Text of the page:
Decoding the Racist Memes the New Zealand Shooter Used to Communicate
An online culture steeped in coded language and obscure historical references connects Christchurch with Pittsburgh and Charlottesville.
This article originally appeared on VICE News US.
The night before Brenton Tarrant, 28, allegedly opened fire on two mosques in Christchurch, New Zealand, he posted a Facebook link where he would broadcast his deadly attack. The title of the post was “Screw Your Optics” — a reference to the words that the gunman in Pittsburgh posted on Gab before he killed 11 people at a synagogue in October.
The coded reference to a massacre thousands of miles away is an example of the communication system used by modern white supremacists, who employ a shared language of memes, trolling, and who often lionize acts of hatred by domestic terrorists.
The suspect’s 74-page manifesto offers a roadmap to understanding that language — and to understanding how the far-right online echo chamber can turn into real world hatred and violence.
The gunman, who was born and raised in Australia, was arrested and charged with murder after he allegedly killed at least 49 Muslims who had gathered for their Friday prayers. He broadcast the attack on Facebook Live via a GoPro camera.
In his manifesto, he describes himself as “just a regular white man, from a regular family,” He said he relocated to New Zealand with the specific goal of plotting and carrying out a vicious attack on the nation’s Muslim community.
His most recent known employment was from 2009 to 2011 as a personal trainer at a gym in New South Wales, Australia, according to ABC Australia.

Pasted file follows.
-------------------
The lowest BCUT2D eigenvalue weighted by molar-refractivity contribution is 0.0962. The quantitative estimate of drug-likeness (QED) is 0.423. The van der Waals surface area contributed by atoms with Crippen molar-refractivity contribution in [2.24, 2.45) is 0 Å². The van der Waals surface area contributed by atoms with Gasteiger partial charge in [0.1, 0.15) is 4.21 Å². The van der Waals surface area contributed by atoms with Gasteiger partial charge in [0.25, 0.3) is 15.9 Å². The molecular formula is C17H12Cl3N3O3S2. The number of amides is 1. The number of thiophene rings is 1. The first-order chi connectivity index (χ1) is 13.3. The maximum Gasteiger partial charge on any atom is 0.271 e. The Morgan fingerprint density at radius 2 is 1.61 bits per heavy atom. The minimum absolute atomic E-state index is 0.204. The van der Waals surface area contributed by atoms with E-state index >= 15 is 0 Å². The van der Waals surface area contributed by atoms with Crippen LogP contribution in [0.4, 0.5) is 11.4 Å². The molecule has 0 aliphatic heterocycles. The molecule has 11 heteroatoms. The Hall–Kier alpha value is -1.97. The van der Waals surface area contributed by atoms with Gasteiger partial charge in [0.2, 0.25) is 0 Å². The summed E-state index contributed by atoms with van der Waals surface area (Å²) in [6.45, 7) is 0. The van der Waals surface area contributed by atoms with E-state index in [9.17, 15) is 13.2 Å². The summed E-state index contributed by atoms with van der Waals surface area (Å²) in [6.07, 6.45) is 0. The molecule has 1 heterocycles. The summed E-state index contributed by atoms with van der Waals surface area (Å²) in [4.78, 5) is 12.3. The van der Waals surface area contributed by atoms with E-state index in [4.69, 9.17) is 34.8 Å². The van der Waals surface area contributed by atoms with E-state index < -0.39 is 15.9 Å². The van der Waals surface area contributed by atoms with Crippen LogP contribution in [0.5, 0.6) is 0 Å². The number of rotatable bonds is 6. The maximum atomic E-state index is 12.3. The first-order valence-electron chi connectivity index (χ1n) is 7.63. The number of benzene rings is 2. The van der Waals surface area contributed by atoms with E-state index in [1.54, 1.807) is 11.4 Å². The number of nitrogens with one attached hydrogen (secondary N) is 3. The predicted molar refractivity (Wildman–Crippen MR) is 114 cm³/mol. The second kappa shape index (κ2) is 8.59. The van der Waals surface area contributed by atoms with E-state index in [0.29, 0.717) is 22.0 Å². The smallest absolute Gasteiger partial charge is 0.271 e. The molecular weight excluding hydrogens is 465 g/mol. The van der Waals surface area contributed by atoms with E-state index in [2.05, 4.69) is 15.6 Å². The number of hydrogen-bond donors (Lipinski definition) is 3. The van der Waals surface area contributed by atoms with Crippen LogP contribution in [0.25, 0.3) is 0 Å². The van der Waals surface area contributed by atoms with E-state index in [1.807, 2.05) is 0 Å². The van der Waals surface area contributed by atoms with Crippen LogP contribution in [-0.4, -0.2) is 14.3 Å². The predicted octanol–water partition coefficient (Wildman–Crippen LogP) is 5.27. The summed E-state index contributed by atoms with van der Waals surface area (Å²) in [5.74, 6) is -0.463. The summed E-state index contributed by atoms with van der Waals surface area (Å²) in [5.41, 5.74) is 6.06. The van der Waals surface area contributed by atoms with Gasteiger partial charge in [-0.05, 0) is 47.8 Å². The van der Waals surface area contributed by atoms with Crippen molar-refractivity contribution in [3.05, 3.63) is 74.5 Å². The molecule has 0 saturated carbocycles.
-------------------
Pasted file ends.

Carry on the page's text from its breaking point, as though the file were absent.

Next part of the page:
Gym manager Tracey Gray told ABC that he was “very dedicated,” but left his job to go traveling abroad in Europe and Asia. “I think something must have changed in him during the years he spent traveling overseas,” she said. “Somewhere along the lines, experiences or a group have got a hold of him.”
VICE News read the manifesto, and identified sections to help explain and contextualize the shooter’s ideology as part of a violent, global movement that often begins in online forums and can turn into real-world actions, as it did on Friday in Christchurch.
Warning: some of the passages are disturbing.
In his manifesto, Tarrant says that he was recently working “part time as a kebab removalist.” “Kebab removal” is a 4chan or 8chan meme that references the genocide of Bosnian muslims, called Turks, in the 1990s.
The suspect’s clothing and guns was covered in other code. He’d also written “kebab remover” in white paint on one of his semi-auto rifles, and then posted a photo of the gun on Twitter earlier this week. Another rifle had “14” painted prominently on it — in reference to “the fourteen words,” which is a white supremacist slogan coined by the leader of “The Order,” an American neo-Nazi terrorist group active in the 1980’s. Other painted references included Sebastiano Venier, an Italian admiral who went to war with the Turks in the 16th Century, and Luca Traini, an Italian right-wing terrorist who opened fire on a group of African migrants last year, wounding six.
Tarrant also used the symbol of the “black sun” on his ammunition bag and on the front page of his manifesto, which is associated with Nazi Germany and neo-Nazism. Vanguard America, an American neo-Nazi group, also emblazoned their shields with the “black sun” symbol at the violent Unite the Right rally in Charlottesville, Virginia, two years ago.
There are also numerous references throughout the manifesto to the religious wars of the Middle Ages, such as the Crusaders, and Pope Urban II, who urged Christians to go to war against Muslims in 1095 with the words “Deus vult,” which is Latin for “God wills it.” “Deus vult” were also words chanted by white supremacists as they marched through Charlottesville during the violent Unite the Right rally in August 2017.